5. These stipulations in favor of the poor natives will for ever immortalize the name of William Penn, for, soaring above the prejudices and customs of other adventurers, who considered them as lawful prey, whom they might defraud at pleasure, he considered them as brethren, and rational beings, who, in proportion to their ignorance, were entitled to his fatherly protection and care.
6. Soon after his arrival, he had a meeting with the Indians to confirm the treaty, for his scrupulous morality did not permit him to look upon the king's patent as sufficient to establish his right to the country, without purchasing it by fair and open bargain of the natives, to whom only it properly belonged.
7. Near the city of Philadelphia, there was an elm tree of a prodigious size, to which the leaders on both sides repaired. Penn appeared in his usual dress, and on his arrival he found the Sachems and their tribes assembling.They were seen in the woods as far as the eye could reach. and looked frightful, both on account of their number, and
their arms. The Quakers were unarmed, and but a handful in comparison.
8. When the sachems were all seated, William Penn is said to have addressed the chief of them in the following words. "The Great Spirit, who made us and thee, and who rules in heaven and earth, knows that I and my friends have a hearty desire to live in friendship with thee, and to serve thee to the utmost of our power.
9. It is not our custom to use hostile weapons against our fellow creatures, for which reason we have come unarmed. Our object is not to do injury, and thus provoke the Great Spirit, but to do good. We are now met on the broad pathway of good faith, and good will, so that no advantage is to be taken on either side."
10. The great elm-tree under which this treaty was made became celebrated on that account, and when the British were quartered near it, during the war of American independence, their general so respected it, that when his soldiers were cutting down every tree for firewood, he placed a sentinel under it, that not a branch of it might be touched.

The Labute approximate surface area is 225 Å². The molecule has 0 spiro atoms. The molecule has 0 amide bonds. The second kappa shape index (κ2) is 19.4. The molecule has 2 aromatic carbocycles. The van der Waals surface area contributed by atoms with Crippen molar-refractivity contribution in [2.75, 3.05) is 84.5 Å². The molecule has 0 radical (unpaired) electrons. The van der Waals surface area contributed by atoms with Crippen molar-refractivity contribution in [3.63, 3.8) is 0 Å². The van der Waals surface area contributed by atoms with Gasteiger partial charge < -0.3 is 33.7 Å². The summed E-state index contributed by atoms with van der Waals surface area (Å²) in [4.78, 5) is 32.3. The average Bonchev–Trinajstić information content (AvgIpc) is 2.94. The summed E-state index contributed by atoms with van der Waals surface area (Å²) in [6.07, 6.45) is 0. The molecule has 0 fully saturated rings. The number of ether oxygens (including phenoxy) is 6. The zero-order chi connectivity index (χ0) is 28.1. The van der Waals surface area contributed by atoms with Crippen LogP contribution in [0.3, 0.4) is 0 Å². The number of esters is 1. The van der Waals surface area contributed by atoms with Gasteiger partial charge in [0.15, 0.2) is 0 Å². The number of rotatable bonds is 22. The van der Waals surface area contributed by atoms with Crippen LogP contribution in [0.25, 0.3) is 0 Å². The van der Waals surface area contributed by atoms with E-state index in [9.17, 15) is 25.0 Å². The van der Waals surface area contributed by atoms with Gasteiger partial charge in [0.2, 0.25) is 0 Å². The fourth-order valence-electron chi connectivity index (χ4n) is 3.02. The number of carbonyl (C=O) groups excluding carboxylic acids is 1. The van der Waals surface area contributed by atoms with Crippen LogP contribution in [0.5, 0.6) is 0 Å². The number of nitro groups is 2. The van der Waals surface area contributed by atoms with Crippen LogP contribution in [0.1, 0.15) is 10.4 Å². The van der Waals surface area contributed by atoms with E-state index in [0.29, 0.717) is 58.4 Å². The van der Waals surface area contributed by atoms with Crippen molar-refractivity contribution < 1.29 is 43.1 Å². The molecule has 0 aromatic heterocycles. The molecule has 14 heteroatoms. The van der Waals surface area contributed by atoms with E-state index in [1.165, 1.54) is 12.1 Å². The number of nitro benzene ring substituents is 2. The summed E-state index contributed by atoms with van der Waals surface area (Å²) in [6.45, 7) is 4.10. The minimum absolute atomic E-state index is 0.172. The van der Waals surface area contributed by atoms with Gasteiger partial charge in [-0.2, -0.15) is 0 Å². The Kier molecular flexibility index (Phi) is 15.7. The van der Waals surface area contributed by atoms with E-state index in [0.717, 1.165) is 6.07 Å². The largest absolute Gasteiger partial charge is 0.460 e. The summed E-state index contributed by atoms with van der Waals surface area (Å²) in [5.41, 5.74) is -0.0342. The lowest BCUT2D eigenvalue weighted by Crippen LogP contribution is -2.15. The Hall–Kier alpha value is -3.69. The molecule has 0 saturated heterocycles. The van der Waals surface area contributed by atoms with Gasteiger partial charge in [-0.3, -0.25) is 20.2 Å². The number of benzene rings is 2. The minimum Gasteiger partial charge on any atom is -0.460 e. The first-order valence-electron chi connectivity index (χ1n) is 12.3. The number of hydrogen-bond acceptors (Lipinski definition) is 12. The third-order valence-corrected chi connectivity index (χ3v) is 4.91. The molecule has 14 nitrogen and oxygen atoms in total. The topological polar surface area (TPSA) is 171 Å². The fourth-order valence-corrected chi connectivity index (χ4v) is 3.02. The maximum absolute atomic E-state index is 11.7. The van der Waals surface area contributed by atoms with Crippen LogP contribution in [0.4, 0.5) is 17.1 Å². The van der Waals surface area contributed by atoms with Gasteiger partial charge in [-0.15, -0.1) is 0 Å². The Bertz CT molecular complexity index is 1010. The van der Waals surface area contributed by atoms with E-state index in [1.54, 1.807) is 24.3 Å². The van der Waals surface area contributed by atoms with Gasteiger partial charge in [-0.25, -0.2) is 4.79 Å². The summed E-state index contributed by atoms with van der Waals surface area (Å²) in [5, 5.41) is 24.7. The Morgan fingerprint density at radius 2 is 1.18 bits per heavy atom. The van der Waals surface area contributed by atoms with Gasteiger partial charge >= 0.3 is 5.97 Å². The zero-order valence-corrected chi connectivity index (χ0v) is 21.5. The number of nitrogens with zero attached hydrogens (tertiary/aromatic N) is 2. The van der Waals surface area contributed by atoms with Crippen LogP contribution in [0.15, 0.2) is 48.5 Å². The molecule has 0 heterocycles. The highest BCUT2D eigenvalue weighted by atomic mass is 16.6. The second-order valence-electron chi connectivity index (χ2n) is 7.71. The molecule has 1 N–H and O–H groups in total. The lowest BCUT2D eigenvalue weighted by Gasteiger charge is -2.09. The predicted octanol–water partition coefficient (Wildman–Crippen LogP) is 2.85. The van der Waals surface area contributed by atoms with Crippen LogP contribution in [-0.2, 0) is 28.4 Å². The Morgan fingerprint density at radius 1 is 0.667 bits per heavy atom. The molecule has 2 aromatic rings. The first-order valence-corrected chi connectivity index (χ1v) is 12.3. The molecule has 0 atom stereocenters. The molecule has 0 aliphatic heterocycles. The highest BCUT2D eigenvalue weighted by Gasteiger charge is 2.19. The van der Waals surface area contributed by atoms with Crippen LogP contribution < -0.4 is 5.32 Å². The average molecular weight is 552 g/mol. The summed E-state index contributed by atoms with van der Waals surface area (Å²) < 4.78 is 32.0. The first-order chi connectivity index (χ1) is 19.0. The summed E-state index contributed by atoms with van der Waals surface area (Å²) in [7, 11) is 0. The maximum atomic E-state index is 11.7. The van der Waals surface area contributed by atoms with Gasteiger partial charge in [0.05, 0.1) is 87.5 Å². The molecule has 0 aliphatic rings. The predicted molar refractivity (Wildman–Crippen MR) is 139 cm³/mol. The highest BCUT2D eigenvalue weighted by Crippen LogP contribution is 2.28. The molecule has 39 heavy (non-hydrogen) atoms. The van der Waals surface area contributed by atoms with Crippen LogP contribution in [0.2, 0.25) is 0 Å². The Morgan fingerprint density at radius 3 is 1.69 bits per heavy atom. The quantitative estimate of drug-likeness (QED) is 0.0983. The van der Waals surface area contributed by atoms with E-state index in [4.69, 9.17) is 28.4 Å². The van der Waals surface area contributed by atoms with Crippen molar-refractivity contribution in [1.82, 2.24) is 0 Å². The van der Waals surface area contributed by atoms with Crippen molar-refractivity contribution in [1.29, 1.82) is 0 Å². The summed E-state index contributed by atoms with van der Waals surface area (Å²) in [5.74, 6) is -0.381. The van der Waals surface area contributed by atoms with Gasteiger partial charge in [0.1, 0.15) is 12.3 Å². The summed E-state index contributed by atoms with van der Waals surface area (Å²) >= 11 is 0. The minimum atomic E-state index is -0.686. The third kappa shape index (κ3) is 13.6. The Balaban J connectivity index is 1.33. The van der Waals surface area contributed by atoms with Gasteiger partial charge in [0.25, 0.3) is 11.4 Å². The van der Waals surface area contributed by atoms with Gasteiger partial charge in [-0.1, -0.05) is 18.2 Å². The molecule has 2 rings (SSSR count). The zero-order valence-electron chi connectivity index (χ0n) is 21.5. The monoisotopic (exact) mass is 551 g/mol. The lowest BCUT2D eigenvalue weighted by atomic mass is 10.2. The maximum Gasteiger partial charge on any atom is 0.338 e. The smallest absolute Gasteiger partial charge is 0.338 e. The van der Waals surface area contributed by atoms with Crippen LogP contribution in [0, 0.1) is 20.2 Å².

11. A few years ago it was blown down, when it was split into wood, and many cups, bowls, and other articles made of it, to be kept as memorials, As to the roll of parchment, it was shown to governor Keith at a conference in 1722, about 40 years after it was signed; and a respectable missionary informs us, that between the years 1770 and 1780, the Indians minutely related to him what had passed between William Penn and their forefathers.
SKETCH OF THE LIFE OF FERNANDO CORTEZ.
E was born in the year 1485, and was one of the most able, as well as the most daring adventurers, who sought the new world, soon after its discovery by Columbus. His courage and enterprise recommended him to the gov ernor of Cuba, who gave him command of an expedition, which he was fitting out for the discovery and conquest of the neighboring continent.
2. With this fleet, which consisted of only eleven small vessels,the burthen of the largest not exceeding one hundred
tons, he landed in the dominions of the Mexican emperor. His forces, when mustered on the shore, scarcely amounted to six hundred, including seamen, and of these only thirteen were armed with muskets, the rest having cross-bows and spears. Besides these, however, they had ten pieces of artillery and eighteen horses, which animals, until then were unknown in Mexico.
3. Having no authority from the king of Spain,and having quarrelled with the governor of Cuba, he could not reasonably expect any reinforcement; yet, with this inconsiderable. force,the genius of Cortez formed the apparently absurd project of subduing a kingdom,considerably advanced in the arts of civilization, & possessing a population of several millions.
4. There was a tradition amongst the Mexicans, that a people would one day come from the east, and finally bring them into subjection; and when in the first battle with the invaders not a Spaniard was injured, while thousands of their countrymen were slain, superstition was mingled with their traditionary fears, and the Spaniards were looked upon as a superior race of beings.
5. Cortez encouraged this belief,but foreseeing that there were many obstacles to be overcome, and fearing the desertion of his followers, he adopted the bold design of burning his fleet, which rendered success or death inevitable. After many engagements with petty princes, some of whom followed his standard, he finally approached the city of Mexico, the residence of the emperor, who, with all his nobles, came forth to meet him, bringing with them many costly presents, and shewing the most profound respect for the children of the sun, as they called the Spaniards.
6. Cortez concealed his real design from the devoted Mexicans; but the ncroachments of the Spaniards often provoked them to make tumultuous attacks, which were always repulsed with immense slaughter. In one instance they took possesssion of a high tower, which overlooked the Spanish camp, and three times repulsed a considerable party which was sent to dislodge them.
7. At last, Cortez rushed forward himself, and gained the top of the tower, when two young Mexicans of high rank seized upon him in a moment, and threw themselves headlong over the battlement. Cortez was so fortunate as to